|Sharsheret’s founder, Rochelle Shoretz, says the program has spread nationally.|
“The Genetics for Life program is one of 12 national programs we run,” explained Rochelle Shoretz of Teaneck said.
Shoretz, the founder and executive director of Sharsheret, was talking about the group’s program on issues related to hereditary breast and ovarian cancer. Sharsheret, the Hebrew word for chain, was founded in 2001 to provide peer support, with peers reaching out to peers like links in a chain, for young women diagnosed with breast or ovarian cancer. It has grown into a multifaceted organization, with 15 staff members running a dozen national programs to support women and families dealing with a host of cancer-related issues.
Sharsheret is based in Teaneck and recently opened its first regional office, in South Florida, to serve the large Jewish population there.
The Genetics for Life program includes free access to a genetic counselor. Danielle Singer, who fills that role at Sharsheret, said that recent events, including Angelina Jolie’s revelation about her BRCA status and the Supreme Court decision on patenting genes, have led to an increase in the volume of calls. “I am hearing from other genetic counselors that they have increases in calls as well,” she said.
The peer-support part of the program has expanded to include 2,200 women. The participants are at all stages of dealing with cancer-related issues, ranging from women and families who have just learned of a BRCA mutation to patients who are recovering from treatments.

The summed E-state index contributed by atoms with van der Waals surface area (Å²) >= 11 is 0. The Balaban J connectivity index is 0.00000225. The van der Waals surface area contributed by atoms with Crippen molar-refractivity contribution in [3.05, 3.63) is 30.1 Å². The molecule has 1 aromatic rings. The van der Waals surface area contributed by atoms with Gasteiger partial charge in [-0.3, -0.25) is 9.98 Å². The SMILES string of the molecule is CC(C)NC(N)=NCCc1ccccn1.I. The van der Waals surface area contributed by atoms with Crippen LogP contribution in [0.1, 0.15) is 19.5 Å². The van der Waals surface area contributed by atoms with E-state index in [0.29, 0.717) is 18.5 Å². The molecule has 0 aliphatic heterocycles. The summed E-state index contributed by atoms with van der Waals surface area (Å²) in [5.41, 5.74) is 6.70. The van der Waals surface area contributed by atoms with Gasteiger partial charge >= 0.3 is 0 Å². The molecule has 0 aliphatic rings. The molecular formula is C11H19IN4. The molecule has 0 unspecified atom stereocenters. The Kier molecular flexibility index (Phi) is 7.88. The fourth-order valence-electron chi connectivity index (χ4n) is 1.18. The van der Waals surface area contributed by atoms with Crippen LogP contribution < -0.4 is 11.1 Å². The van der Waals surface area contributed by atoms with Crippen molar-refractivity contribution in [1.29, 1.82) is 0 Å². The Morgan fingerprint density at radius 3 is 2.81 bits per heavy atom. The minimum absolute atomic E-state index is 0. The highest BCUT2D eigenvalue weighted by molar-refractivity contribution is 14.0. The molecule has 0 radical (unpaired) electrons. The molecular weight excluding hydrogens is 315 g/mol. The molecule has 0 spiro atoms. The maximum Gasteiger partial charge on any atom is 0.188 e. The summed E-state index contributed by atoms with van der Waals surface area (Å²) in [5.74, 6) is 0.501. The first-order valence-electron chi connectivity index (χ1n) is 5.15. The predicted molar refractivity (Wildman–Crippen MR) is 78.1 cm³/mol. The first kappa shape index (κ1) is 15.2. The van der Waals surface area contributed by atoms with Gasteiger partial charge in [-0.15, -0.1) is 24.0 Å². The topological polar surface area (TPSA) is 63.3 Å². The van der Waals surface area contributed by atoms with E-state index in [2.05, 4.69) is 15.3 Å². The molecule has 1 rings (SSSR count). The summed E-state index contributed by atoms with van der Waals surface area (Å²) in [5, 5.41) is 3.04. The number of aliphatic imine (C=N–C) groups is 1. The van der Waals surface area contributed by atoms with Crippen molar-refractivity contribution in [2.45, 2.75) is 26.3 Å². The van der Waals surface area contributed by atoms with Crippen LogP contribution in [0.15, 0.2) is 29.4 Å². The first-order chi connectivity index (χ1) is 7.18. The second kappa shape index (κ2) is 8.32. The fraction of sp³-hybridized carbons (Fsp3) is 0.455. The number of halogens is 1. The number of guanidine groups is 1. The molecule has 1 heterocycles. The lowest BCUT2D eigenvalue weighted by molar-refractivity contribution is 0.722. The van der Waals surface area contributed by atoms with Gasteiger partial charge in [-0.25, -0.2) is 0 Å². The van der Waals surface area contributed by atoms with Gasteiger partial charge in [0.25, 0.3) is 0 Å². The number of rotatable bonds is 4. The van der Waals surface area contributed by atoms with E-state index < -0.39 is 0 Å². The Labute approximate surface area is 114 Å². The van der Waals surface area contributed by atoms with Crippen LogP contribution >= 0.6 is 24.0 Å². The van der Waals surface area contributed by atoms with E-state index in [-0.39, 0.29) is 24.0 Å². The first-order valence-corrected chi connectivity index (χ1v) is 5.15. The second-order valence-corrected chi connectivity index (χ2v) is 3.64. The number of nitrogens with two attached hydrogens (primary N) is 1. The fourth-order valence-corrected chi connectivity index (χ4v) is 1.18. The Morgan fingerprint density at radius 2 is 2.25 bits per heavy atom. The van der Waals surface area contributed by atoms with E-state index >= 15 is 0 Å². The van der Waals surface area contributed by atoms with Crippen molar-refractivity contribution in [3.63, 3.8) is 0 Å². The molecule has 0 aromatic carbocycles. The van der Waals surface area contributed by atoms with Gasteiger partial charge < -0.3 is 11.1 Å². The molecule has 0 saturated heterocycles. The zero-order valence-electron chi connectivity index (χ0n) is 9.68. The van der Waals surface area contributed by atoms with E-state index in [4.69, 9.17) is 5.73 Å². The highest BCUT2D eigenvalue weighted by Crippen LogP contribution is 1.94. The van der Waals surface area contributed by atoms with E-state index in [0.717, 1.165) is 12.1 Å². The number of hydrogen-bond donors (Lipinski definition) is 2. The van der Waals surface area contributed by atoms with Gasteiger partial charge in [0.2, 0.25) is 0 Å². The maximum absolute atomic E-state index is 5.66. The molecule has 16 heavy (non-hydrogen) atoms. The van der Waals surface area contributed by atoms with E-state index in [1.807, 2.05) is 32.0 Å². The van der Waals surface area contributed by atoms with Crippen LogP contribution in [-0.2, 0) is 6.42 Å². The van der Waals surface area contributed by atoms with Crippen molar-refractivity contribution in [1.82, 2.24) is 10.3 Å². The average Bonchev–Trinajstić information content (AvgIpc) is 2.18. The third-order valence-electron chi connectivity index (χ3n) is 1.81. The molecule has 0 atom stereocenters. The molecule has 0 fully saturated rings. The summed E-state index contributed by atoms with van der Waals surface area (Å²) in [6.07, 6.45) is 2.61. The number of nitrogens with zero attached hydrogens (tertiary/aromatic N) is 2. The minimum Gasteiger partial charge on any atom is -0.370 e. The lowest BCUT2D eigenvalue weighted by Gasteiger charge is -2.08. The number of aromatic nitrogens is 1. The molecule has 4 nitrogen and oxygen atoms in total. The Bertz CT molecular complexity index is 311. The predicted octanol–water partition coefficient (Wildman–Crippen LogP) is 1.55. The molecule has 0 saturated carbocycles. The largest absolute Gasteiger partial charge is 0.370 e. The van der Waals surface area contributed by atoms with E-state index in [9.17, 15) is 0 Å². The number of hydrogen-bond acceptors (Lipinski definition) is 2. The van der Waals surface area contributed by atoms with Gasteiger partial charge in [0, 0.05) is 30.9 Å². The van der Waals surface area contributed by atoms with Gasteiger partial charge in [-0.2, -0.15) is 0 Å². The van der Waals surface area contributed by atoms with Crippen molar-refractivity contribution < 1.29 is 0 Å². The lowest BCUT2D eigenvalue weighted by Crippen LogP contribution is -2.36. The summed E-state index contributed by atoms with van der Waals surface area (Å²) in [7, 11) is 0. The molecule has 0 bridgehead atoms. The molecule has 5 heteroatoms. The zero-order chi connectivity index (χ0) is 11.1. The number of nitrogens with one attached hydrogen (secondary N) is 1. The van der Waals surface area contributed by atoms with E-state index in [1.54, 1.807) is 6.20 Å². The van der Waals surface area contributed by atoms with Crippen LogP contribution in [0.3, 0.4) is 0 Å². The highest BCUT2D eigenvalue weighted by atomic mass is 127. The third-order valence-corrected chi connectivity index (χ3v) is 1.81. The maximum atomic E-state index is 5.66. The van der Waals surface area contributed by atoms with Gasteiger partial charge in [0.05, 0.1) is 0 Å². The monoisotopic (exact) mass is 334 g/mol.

Family conference calls are a novel part of the Genetics for Life program. This provides family members with the opportunity to speak directly with genetic counselors. “When a woman tells her family that she tested positive, the first question is ‘do I need to get tested?'” Shoretz said. The conference call is designed so “women won’t have to explain to the family all the implications of the test.”
In addition, she continued, Sharsheret provides “access to our teleconference series, sprinkled throughout the year. For survivors of cancer, [they cover] what’s new in genetics and genomics. There may be new tests that are relevant to them.” For instance, Shoretz said, when she was first diagnosed with cancer, at 28, she did not have access to certain tests. Oncotype DX is a new approach to cancer genetics that can help doctors tailor the treatments to the patient’s specific type of cancer.
“It helps patients and providers determine whether chemotherapy is necessary,” Shoretz said. “How likely is recurrence if chemotherapy is not used? Some women might be able to avoid chemotherapy.”
The “Thriving Again” survivorship program provides “individualized support, education, and survivorship plans for young breast cancer survivors.”
A teleconference update on genetics and genomics is scheduled for October.
Sharsheret has received U.S. government grant support from the Centers for Disease Control. “The CDC Breast Cancer in Young Women Project is studying Sharsheret’s Peer Support Network and Genetics for Life Program,” Shoretz said. “The study goes for three years. After it is completed, the programs will be considered Evidence Based Interventions. They will have the CDC stamp of approval and can be used as models for other organizations” as they work to develop similar programs.
In addition, she added, the CDC has funded “Thriving Again,” the survivorship program for young Jewish breast cancer survivors, awarding a $1 million grant over three years.
Shoretz, who is now 40, serves on the federal advisory committee on breast cancer in young women, an Atlanta-based CDC advisory committee.
Information on Sharsheret’s programs is at www.sharsheret.org, or at 866-474-2774. The group’s offices are at 1086 Teaneck Road. All its programs are free of charge.